Take Orange Neurosciences, for instance. This social enterprise, founded by Smith alumnus Vinay Singh, EMBA’12, creates programs to help learners with reading disabilities improve their reading skills. Ritesh Agrawal, MMA’20, was part of a team that helped the company revise its marketing, business development plans and financial projections.

“I was able to find employment immediately after I completed the project and believe that the experience I gained helped considerably,” says Agrawal. “This experience also continues to help me at work, since I feel better equipped in dealing with similar work situations.”

Students like Agrawal who contributed a significant number of hours were rewarded through a certificate from the Centre for Social Impact, their hands-on experience and, in some cases, through employment with the company they helped.

“The students had the opportunity to work on real-life cases, make a difference and apply their skills,” says Jean-Baptiste Litrico, director of the Centre for Social Impact. “I am grateful for the number of faculty and staff members who stepped up and helped make this program a reality. It was a great example of the school coming together to help the local community.”

Opportunities for students

As Smith and its partners were preparing to launch the Kingston Business Support Network, the federal government had a similar notion. Through Mitacs, a not-for-profit that brings together academia, private industry and government for research and training opportunities, the Business Strategy Internship (BSI) program was deployed across the country, including at Smith, to help stimulate employment and support pivoting businesses.

The program provided four-month paid internships to Smith students so they could work with organizations in need of support. Funding was provided by the business, Mitacs and Smith. As some non-profit organizations supported through the Centre for Social Impact were unable to pay their portion of the bill, generous donor funding from the Durland Family Fund helped cover some internship fees, while for-profit internships were supported by the Dean’s Innovation Fund at Smith.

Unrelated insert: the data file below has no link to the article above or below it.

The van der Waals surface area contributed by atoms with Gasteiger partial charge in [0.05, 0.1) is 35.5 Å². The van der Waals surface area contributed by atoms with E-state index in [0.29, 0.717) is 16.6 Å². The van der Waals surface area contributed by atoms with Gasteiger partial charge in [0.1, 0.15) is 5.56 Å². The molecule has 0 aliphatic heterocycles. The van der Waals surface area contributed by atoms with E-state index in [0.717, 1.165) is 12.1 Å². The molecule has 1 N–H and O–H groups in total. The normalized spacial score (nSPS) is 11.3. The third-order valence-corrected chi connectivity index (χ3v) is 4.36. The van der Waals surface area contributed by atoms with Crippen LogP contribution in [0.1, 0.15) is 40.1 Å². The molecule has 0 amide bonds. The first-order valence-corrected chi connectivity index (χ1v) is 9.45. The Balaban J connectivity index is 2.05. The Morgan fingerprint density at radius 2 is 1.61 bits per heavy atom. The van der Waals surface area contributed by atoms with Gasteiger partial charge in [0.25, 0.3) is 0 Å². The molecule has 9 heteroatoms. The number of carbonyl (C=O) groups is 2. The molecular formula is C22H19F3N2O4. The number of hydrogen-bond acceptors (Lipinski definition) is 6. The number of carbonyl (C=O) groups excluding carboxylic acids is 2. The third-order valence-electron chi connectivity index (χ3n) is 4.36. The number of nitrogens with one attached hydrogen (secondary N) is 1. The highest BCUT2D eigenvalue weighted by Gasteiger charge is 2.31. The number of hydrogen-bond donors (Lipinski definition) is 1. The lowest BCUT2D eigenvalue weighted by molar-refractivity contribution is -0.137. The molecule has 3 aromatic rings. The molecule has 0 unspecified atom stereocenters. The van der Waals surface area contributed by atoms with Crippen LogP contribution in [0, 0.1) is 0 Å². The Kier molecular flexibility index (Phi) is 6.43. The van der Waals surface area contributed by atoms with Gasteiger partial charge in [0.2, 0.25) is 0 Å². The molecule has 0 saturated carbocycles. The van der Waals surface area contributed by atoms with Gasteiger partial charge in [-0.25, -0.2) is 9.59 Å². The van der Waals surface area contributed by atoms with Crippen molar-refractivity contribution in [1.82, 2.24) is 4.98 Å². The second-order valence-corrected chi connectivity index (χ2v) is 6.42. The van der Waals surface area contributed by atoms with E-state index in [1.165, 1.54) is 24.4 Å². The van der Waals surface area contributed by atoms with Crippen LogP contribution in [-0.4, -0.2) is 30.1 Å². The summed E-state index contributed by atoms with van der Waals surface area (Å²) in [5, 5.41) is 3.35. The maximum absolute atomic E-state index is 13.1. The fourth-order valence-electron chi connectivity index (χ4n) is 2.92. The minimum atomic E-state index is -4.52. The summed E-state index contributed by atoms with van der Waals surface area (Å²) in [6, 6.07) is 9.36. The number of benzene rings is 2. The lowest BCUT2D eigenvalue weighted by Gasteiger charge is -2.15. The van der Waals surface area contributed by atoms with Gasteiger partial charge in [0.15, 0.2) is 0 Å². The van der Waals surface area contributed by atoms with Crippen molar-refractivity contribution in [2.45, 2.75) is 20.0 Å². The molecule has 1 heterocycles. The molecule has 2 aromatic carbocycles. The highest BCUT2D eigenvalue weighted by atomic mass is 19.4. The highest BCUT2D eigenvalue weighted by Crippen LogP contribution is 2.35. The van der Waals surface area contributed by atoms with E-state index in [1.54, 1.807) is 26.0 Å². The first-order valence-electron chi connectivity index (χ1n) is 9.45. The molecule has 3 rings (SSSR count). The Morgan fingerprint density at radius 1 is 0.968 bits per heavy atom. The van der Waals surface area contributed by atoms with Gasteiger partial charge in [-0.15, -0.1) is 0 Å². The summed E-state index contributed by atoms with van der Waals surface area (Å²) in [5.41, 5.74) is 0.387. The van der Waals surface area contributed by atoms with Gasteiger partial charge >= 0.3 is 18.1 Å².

“The students had the opportunity to work on real-life cases, make a difference and apply their skills . . . It was a great example of the school coming together to help the local community.”

Jean-Baptiste Litrico
director of the Centre for Social Impact

Through its initial run between June 2020 and February 2021, Smith students participating in the BSI program supported 108 projects, mainly in Kingston and the surrounding area.

“The response was so strong from businesses that 20 per cent of student participants were hired on full time by the business at the conclusion of their internship, and many others were extended to a second term,” says Mitchell Gudgeon, MBA’13, director, partnerships and special projects for Smith. “Importantly, this program was also open to international students, so not only did they gain their first Canadian work experience that they can now leverage into full-time work in the future, but they also enjoyed a huge milestone: their first Canadian paycheque.”

With 95 per cent of BSI businesses that worked with Smith students saying they would recommend the program to others, it comes as no surprise that the federal government had renewed the program for summer 2021.

It is thanks to efforts like Workforce AI, the Kingston Business Support Network and Smith’s partnership with the Mitacs BSI program that businesses will be ready for whatever comes next on the road to recovery.